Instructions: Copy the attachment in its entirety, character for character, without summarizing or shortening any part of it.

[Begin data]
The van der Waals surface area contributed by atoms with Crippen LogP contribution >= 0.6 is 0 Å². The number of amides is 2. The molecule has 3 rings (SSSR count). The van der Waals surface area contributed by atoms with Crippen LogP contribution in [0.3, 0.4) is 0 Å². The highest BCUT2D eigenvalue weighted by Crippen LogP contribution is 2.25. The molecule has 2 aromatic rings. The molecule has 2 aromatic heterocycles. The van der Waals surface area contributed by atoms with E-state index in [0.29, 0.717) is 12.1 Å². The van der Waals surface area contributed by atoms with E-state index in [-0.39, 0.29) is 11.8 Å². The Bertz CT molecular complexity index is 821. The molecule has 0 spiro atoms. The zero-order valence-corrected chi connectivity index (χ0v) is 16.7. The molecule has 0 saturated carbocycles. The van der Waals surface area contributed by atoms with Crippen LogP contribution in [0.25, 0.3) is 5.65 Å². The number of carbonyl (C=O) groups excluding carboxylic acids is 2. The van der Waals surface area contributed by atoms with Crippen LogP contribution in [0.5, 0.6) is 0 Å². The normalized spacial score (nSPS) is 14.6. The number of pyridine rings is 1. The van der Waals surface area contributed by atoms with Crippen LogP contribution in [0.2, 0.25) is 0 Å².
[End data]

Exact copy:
The van der Waals surface area contributed by atoms with Crippen LogP contribution >= 0.6 is 0 Å². The number of amides is 2. The molecule has 3 rings (SSSR count). The van der Waals surface area contributed by atoms with Crippen LogP contribution in [0.3, 0.4) is 0 Å². The highest BCUT2D eigenvalue weighted by Crippen LogP contribution is 2.25. The molecule has 2 aromatic rings. The molecule has 2 aromatic heterocycles. The van der Waals surface area contributed by atoms with E-state index in [0.29, 0.717) is 12.1 Å². The van der Waals surface area contributed by atoms with E-state index in [-0.39, 0.29) is 11.8 Å². The Bertz CT molecular complexity index is 821. The molecule has 0 spiro atoms. The zero-order valence-corrected chi connectivity index (χ0v) is 16.7. The molecule has 0 saturated carbocycles. The van der Waals surface area contributed by atoms with Crippen LogP contribution in [0.25, 0.3) is 5.65 Å². The number of carbonyl (C=O) groups excluding carboxylic acids is 2. The van der Waals surface area contributed by atoms with Crippen LogP contribution in [0.5, 0.6) is 0 Å². The normalized spacial score (nSPS) is 14.6. The number of pyridine rings is 1. The van der Waals surface area contributed by atoms with Crippen LogP contribution in [0.2, 0.25) is 0 Å².